News: CJ Exclusives

Hagan Stimulus File Shows Significant Family Involvement

Senator’s son, son-in-law received $12,785 in direct payments

Editor’s note: This story has been updated to include links to PDFs of the files referenced at the end. Also, the final bullet point at the end of the text was edited to accommodate a new PDF file.

RALEIGH — Sen. Kay Hagan, D-N.C., and her campaign maintain that Solardyne/Green State Power, a company co-owned by Sen. Hagan’s husband Chip and son Tilden, did minimal work on solar installations for Plastic Revolutions at JDC Manufacturing in Reidsville. JDC is co-owned by Chip Hagan, and Chip is an officer at Plastic Revolutions.

Attorneys for the Hagan campaign say JDC Manufacturing never paid Solardyne/Green State Power, citing a story published Oct.17 and updated Oct. 18 in The News & Observer, saying records provided by the company don’t show any payments to Solardyne/Green State Power.

On Tuesday, Washington, D.C., attorney Kate Sawyer Keane of the Perkins Coie law firm, which provided an “ethics opinion” about the stimulus either for Kay or Chip Hagan, sent a letter to local television affiliates across North Carolina, warning them not to run an ad by the independent group Freedom Partners Action Fund claiming that the Hagans benefited from the grant. Sawyer’s letter called the ad’s claims “inflammatory and unsubstantiated,” and WLOS-TV in Asheville stopped running the ad.

(Related story here.)

However, a Carolina Journal examination of the JDC Manufacturing grant file at the N.C. Department of Natural Resources revealed that Tilden Hagan and William Stewart, Sen. Hagan’s son-in-law, had significant involvement in the project. Records from the stimulus file show direct payments to Tilden and Stewart of $12,785. They may have additional compensation that was not reflected in the public records. Moreover, William Stewart now is listed as a manager of Green State Power.

Some examples of their activities follow:

• On Nov. 18, 2010, groSolar, a Vermont-based solar equipment supplier, invoiced Tilden Hagan of Solardyne at 408 Coolidge St., Chapel Hill, N.C., for 216 solar panels and other equipment totaling $137,916. The address is Tilden Hagan’s home. The invoice stated the products were to be shipped to John Hagan at Solardyne located at 1704 Barnes St. in Reidsville (the location of the JDC building).

• On Dec. 1, 2010, Tilden Hagan, on behalf of JDC Manufacturing issued a purchase order to Solar Electric Distributor of Denver, Colo., for numerous items totaling $12,502.64. He listed his contact information as [email protected]

• On Dec. 7, 2010, groSolar invoiced Tilden Hagan of Solardyne in Chapel Hill for another order totaling $22,927. Items were to be shipped to Solardyne at the JDC building in Reidsville.

• On Dec. 8, 2010, Tilden Hagan on behalf of JDC Manufacturing issued a purchase order to Sunbelt Transformer in South Carolina for $7,695 for equipment.

• For the week ending Dec. 11, 2010, contractor Circuitmakers Inc. paid Tilden Hagan $420 for his services as an electrician.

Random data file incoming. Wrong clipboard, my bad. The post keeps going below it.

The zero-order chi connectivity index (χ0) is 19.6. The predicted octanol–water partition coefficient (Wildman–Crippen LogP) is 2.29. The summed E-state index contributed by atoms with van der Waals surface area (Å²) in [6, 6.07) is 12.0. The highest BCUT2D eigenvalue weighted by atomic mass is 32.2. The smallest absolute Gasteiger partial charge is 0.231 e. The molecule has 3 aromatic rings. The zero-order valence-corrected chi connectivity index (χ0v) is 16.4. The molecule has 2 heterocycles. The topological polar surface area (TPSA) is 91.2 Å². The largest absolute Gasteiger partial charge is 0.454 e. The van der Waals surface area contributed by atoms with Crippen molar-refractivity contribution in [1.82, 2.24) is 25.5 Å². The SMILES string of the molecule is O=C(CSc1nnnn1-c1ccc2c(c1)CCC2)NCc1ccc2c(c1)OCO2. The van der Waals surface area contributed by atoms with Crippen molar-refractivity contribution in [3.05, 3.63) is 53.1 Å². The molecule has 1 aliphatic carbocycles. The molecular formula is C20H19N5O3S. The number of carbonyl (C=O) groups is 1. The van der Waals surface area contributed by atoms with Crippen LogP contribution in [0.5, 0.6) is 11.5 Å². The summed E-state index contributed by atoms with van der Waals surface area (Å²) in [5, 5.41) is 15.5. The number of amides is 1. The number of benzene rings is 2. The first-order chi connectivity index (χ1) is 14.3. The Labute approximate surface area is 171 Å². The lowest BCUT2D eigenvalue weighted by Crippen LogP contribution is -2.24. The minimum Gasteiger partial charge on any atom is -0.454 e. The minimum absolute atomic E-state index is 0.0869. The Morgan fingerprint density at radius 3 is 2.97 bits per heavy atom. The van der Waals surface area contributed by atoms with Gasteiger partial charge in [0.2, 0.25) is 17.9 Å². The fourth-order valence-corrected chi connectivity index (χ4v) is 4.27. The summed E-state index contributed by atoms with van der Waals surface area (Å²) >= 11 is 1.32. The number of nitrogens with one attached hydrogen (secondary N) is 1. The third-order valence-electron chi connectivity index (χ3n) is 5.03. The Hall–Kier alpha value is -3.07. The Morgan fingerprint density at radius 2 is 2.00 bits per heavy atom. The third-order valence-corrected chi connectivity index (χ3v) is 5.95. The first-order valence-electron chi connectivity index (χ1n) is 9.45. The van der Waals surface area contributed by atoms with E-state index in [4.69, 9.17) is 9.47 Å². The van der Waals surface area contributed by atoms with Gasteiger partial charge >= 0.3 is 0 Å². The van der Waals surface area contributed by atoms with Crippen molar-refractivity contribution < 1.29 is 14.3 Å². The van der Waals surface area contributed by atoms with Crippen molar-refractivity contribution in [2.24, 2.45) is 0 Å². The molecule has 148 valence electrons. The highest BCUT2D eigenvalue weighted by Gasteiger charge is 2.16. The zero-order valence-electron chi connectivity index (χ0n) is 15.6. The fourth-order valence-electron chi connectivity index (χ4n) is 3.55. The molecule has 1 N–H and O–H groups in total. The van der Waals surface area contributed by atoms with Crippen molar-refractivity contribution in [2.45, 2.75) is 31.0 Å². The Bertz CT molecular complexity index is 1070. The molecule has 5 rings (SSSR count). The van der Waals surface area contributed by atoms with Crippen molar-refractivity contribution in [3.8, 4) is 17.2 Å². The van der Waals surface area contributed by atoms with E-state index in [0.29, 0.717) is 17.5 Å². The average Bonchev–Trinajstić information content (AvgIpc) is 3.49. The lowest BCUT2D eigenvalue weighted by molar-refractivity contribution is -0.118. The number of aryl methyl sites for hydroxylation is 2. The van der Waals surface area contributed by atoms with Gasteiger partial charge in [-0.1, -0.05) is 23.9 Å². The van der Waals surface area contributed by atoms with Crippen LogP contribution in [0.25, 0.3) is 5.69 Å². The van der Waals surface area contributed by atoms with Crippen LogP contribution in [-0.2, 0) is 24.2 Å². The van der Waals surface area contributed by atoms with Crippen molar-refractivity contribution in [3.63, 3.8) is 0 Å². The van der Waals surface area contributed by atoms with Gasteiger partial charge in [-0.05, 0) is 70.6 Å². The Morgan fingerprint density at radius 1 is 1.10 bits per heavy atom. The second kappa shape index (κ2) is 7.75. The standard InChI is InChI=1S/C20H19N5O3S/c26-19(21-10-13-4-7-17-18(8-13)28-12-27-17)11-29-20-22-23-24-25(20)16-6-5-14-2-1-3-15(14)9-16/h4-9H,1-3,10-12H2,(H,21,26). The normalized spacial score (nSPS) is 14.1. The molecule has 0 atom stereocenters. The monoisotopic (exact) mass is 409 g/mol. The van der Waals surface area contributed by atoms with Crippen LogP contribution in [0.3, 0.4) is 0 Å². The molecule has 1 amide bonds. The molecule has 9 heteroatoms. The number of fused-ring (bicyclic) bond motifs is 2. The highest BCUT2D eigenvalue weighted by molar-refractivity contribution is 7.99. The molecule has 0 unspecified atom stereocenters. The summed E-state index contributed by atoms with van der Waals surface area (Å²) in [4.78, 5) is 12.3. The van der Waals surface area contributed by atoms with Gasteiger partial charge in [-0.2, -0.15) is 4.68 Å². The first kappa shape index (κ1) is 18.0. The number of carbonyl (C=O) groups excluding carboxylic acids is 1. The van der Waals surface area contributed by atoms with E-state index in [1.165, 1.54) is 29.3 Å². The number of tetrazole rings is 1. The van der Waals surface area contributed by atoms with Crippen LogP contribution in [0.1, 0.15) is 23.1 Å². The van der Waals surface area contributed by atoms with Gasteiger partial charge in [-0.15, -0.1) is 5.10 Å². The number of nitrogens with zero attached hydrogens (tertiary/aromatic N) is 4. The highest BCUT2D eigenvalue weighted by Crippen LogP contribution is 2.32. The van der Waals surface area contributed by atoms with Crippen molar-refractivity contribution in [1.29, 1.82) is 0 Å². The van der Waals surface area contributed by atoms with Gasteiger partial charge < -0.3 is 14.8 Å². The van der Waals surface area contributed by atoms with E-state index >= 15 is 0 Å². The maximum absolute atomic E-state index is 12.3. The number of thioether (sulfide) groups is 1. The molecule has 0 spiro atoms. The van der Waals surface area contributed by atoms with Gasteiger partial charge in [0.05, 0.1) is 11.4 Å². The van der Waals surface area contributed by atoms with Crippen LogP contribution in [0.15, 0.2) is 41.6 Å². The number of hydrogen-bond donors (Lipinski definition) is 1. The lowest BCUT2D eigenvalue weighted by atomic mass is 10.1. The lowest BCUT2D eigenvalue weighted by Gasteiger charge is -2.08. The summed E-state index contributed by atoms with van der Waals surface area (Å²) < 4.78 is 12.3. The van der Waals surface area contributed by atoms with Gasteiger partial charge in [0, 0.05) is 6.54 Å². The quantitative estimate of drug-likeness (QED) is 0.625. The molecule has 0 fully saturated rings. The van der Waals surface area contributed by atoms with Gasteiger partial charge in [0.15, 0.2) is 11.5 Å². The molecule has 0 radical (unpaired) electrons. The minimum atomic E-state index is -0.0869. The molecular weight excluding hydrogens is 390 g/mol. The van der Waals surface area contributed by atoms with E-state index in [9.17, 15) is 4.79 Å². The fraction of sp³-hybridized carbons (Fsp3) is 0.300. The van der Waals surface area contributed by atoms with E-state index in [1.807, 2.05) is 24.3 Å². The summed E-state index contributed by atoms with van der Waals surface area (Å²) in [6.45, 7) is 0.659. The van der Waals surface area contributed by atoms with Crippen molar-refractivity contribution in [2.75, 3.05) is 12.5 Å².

• On Dec. 14, 2010, groSolar invoiced Tilden Hagan of Solardyne in Chapel Hill for another order totaling $100.54. Items were to be shipped to Solardyne at the JDC building in Reidsville.

• On Dec. 17, 2010, Tilden Hagan from [email protected] contacted John Hagan: “I’m bringing with me tomorrow the Power Purchase Agreement (PPA) from Duke which I’ve signed but when I return it to Duke I need to include the check for $28,901.59 from JDC Manufacturing. Let me know if it would be best for me to leave it somewhere at the plant or if my Dad can write a check from JDC. It needs to go out on Monday so we can be sure they’ll start their side of the construction as soon as possible to be done before year end.”

• For the week ending Dec. 18, 2010, contractor Circuitmakers Inc. paid Tilden Hagan $360 for his services as an electrician.

• On Dec. 21, 2010, groSolar invoiced Tilden Hagan of Solardyne in Chapel Hill for another order totaling $449.39. Items were to be shipped to Solardyne at the JDC building in Reidsville.

• For the week ending Dec. 24, 2010, contractor Circuitmakers Inc. paid William Stewart $400 for his services as a general laborer.

• For the week ending Dec. 31, 2010, subcontractor William Stewart paid William Stewart $525 and a laborer under his supervision $435 for services as general laborers on the JDC project.

• On Dec. 31, 2010, William Stewart invoiced Plastic Revolutions a total of $2,772.50, itemized as $1,325 for 53 hours at $25 an hour for him, and $1447.50 for 96.5 hours at $15 an hour for the general labor of unspecified workers he apparently supervised.

• On Jan. 31, 2011, Plastic Revolutions billed JDC Manufacturing $12,677.90 for the solar project. Included in that total was $2,772.50 to William Stewart for contracting services. Plastic Revolutions and JDC are owned by the Hagan family.

• On Jan 11, 2011, Circuitmakers Inc. invoiced Plastic Revolutions for $3,405 for the labor of Tilden Hagan and $1,620 for the labor of William Stewart.

• For the week ending Jan. 15, 2011, contractor Circuitmakers Inc. paid Tilden Hagan $90 for his services as an electrician.

• On Feb. 3, 2011, William Stewart invoiced Plastic Revolutions $1,867.99 for labor and materials on the JDC project.

• On May 2, 2011, the N.C. Department of Commerce sent a site visit report to JDC Manufacturing grantee representatives John Hagan and Tilden Hagan. The report states project is closed.

• On July 19, 2011, N.C. Department of Commerce official Starlett Hodge emailed program manager Nichele Parker following up with Tilden Hagan at [email protected] and others that a JDC site visit was planned for July 27.

Don Carrington is executive editor of Carolina Journal.